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Alaska saw 38 foreclosures, making the foreclosure rate one in every 8,356 homes. That caused the third least populated state, with a total of 317,524 housing units, to take the 36th spot. The counties with the most foreclosures per housing unit were (from highest to lowest): Matanuska-Susitna, Anchorage, Juneau, Fairbanks North Star, and Kenai Peninsula.

 

 

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In Mississippi, the 34th most populated state, there were 159 foreclosures out of 1,319,945 housing units. That put the foreclosure rate at one in every 8,302 homes. The counties with the most foreclosures per housing unit were (from highest to lowest): Clay, Jefferson, Prentiss, Claiborne, and Harrison.

 

 

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The 12th most populated state ranked 34th for highest foreclosure rate, with 443 homes going into foreclosure. Having 3,618,247 total housing units, the state saw a foreclosure rate of one in every 8,168 households. The counties with the most foreclosures per housing unit were (from highest to lowest): Norton City, Hopewell City, Nottoway, Lexington City, and Gloucester.

 

 

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The 41st most populated state, New Hampshire, ranked 33rd for highest foreclosure rate. Of 638,795 homes, 80 went into foreclosure, making for a foreclosure rate of one in every 7,985 households. The counties with the most foreclosures per housing unit were (from highest to lowest): Strafford, Rockingham, Cheshire, Grafton, and Sullivan.

 

 

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The 36th most populated state took the 32nd spot for highest foreclosure rate. Of its 940,859 homes, 130 went into foreclosure, making for a foreclosure rate of one in every 7,237 homes. The counties with the most foreclosures per housing unit were (from highest to lowest): Torrance, Socorro, Otero, Valencia and Bernalillo.

 

 

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The 19th most populated state, Missouri came in 31st for highest rate of foreclosures. Of its 2,786,621 homes, 387 went into foreclosure, making for a foreclosure rate of one in every 7,201 homes. The counties with the most foreclosures per housing unit were (from highest to lowest): Webster, Phelps, Henry, Sullivan, and Scott.

 

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The 15th most populated state ranked 30th for highest foreclosure rate. Of Massachusetts’ 2,998,537 housing units, 462 went into foreclosure, making for a foreclosure rate of one in every 6,490 homes. The counties with the most foreclosures per housing unit were (from highest to lowest): Berkshire, Hampden, Plymouth, Worcester, and Franklin.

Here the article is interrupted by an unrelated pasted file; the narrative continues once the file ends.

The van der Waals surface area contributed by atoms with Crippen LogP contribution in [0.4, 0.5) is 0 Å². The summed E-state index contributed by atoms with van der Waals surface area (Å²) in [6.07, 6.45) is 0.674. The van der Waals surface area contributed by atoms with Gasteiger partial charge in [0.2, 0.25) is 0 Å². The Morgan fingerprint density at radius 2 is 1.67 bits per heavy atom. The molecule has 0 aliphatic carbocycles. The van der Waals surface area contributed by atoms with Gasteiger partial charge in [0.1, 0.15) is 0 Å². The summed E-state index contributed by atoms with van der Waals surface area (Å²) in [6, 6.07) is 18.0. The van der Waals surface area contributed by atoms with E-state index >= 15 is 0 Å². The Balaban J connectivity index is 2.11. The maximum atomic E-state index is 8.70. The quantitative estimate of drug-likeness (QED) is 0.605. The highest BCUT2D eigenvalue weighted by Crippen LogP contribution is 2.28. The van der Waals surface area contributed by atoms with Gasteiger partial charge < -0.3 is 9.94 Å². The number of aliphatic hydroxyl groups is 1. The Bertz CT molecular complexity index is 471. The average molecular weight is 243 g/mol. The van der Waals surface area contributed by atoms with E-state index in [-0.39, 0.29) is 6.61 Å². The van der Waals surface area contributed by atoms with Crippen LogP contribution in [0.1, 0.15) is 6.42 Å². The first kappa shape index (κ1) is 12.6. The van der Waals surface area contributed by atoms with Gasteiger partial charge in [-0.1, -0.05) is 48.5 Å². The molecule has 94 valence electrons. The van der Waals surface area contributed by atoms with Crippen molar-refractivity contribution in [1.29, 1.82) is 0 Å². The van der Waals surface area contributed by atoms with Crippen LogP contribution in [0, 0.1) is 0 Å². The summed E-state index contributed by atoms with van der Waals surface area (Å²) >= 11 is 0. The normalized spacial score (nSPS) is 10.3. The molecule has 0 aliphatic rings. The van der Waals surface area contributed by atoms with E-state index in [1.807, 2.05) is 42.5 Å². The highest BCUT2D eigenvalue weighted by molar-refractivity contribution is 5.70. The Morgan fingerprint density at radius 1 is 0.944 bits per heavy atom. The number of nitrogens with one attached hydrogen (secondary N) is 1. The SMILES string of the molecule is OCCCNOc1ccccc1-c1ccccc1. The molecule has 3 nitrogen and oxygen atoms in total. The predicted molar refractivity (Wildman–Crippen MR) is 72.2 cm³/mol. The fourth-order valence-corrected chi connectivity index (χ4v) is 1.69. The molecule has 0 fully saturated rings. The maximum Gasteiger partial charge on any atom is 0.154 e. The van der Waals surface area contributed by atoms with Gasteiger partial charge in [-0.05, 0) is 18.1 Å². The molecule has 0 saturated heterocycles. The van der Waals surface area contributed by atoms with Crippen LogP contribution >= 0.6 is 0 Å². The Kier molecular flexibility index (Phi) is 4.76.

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Ranked the least populated state in the country, Wyoming claimed the 29th spot for highest foreclosure rate. With 271,887 housing units, of which 42 went into foreclosure, the state’s foreclosure rate was one in every 6,474 households. The counties with the most foreclosures per housing unit were (from highest to lowest): Carbon, Campbell, Washakie, Lincoln, and Crook.

 

 

 

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Ranked 37th for population, Nebraska claimed the 28th spot with a foreclosure rate of one in every 6,445 homes. With a total 844,278 housing units, the state had 131 foreclosure filings. The counties with the most foreclosures per housing unit were (from highest to lowest): Dundy, Morrill, Hamilton, Burt, and Webster.

 

 

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Utah placed 27th for highest foreclosure rate. Of the Beehive State’s 1,151,414 housing units, 180 homes went into foreclosure, making the 30th most-populated state’s foreclosure rate one in every 6,397 households. The counties with the most foreclosures per housing unit were (from highest to lowest): Sevier, Box Elder, Juab, Duchesne, and Tooele.

 

 

 

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Ranked 22nd for most populated state, Minnesota took the 26th spot for highest foreclosure rate. It has 2,485,558 housing units, of which 390 went into foreclosure, making the state’s foreclosure rate one in every 6,373 households. The counties with the most foreclosures per housing unit were (from highest to lowest): Isanti, Chisago, Mille Lacs, Faribault, and Morrison.

 

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Pennsylvania had the 25th highest foreclosure rate once again. The fifth most populated state had a total of 907 housing units out of 5,742,828 homes go into foreclosure, making the state’s foreclosure rate one in every 6,332 households. The counties with the most foreclosures per housing unit were (from highest to lowest): Delaware, Venango, Philadelphia, Schuylkill and Greene.

 

 

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In Arizona, the 14th most populated state, there were 489 foreclosures out of 3,082,000 housing units. That put the foreclosure rate at one in every 6,303 homes. The counties with the most foreclosures per housing unit were (from highest to lowest): Graham, Yuma, Cochise, Pinal, and Pima.